Track Eleven and Beyond

He has a determined look on his face and a hint of madness glints in his eyes. It's not Maddie's kind of madness. It's what I see very time a sober, drug-free asshole comes by to mess with my people at Charlie's.

He's on a mission from god — the only problem being that he worships at the altar of Paranoia. His madness gives him pinpoint focus, tunnel vision, and a lack of awareness of his surroundings. Alternatively, he's just ignoring everyone and everything around him that isn't part of The Mission.

Chelsea's message arrives on his phone and he barely glances at it.

"Oh, fuck." I brace myself.

This time, he goes straight to the engine cover. This time, just like last time, his death is instantaneous when the bomb goes off. It might be my imagination, but the playback speed could have been just a few frames per second slower.

Lucy is heading up the hill again. She knows what's about to happen and tries to run. The DGS truck just accelerates, preventing escape, making death that much more painful.

Newspaper Man tries to enter his office carefully, quietly. It makes no difference. The killer is waiting for him and does what killers do.

Beach Guy rolls out of the way of the killer's first shot. But that just means the back of his head is blown out.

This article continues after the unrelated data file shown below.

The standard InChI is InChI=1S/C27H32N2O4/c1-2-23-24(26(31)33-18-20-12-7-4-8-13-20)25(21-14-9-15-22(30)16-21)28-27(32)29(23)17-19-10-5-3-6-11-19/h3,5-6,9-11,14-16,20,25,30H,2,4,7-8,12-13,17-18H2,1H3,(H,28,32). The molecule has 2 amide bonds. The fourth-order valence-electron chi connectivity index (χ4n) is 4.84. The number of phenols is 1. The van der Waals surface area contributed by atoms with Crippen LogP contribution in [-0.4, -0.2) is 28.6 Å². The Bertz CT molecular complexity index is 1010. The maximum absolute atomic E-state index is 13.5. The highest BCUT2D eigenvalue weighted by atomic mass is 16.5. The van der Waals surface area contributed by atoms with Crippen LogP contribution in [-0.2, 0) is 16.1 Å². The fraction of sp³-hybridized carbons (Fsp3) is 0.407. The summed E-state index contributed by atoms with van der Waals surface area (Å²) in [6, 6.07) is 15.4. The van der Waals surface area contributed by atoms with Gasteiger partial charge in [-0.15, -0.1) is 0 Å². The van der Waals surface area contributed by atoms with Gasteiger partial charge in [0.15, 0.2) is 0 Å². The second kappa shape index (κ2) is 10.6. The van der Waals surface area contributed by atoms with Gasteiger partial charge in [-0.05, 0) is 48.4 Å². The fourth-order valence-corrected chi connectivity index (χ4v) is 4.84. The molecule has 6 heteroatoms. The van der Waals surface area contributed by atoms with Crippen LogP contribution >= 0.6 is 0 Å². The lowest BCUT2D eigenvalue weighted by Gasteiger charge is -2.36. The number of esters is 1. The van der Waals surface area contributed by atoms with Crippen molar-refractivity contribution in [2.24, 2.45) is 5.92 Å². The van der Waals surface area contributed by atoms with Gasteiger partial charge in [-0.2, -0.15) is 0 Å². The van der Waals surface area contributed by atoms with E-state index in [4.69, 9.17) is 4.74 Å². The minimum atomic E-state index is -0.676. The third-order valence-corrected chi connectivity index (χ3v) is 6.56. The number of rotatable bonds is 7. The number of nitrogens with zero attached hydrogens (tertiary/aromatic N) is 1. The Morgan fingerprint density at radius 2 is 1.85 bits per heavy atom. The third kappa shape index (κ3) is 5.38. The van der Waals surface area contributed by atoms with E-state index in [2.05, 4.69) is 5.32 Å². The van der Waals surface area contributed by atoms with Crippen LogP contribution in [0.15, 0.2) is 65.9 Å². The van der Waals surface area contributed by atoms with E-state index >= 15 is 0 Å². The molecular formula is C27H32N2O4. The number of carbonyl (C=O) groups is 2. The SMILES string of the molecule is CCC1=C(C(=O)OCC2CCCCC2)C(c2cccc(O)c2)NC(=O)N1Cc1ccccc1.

Chelsea looks up; she sees blood, and no doubt feels the drop that splatters on her cheek. I hear the screaming again. I don't think it's Chelsea, but I can't be sure. We can see she's strapped down to an operating table; the figures around her don't appear concerned at all that they're making the traditional Y-incision of an autopsy on a live patient . . . without anesthesia.

I grind my teeth together. Chelsea looks relieved when the monsters finally come.

Back to the boat, where Diver Dude has managed to completely remove the engine cover. As he stands up, the bomb goes off. This part is definitely slowing down — showing the man burning, separating, burning, shredding, burning. Burning in hell.

This time, Lucy hasn't managed to get much beyond saying goodnight to Newspaper Guy when the DGS truck roars down Route 23, swerves, and smashes her through the brick wall of the newspaper offices.

It isn't until the rubble is cleared away that Newspaper Man's bullet-riddled body is found.

Beach Guy tries to fight back — Rene was right, he has military training. But his murderer slams a chair against his back, likely breaking a few vertebrae given the way he falls. Again, he's shot in the back of the head.

There's blood everywhere. Chelsea . . .

I start shaking, and Pablo holds me tightly. This is what our son saw.

Melody is in the corner of the room, sobbing. It occurs to me then that she's been the one screaming. So much blood; humans have so much blood. It looks so strange when it takes on the golden hue of anger that shines out of my eyes.

Vivisection?????

I want to kill someone.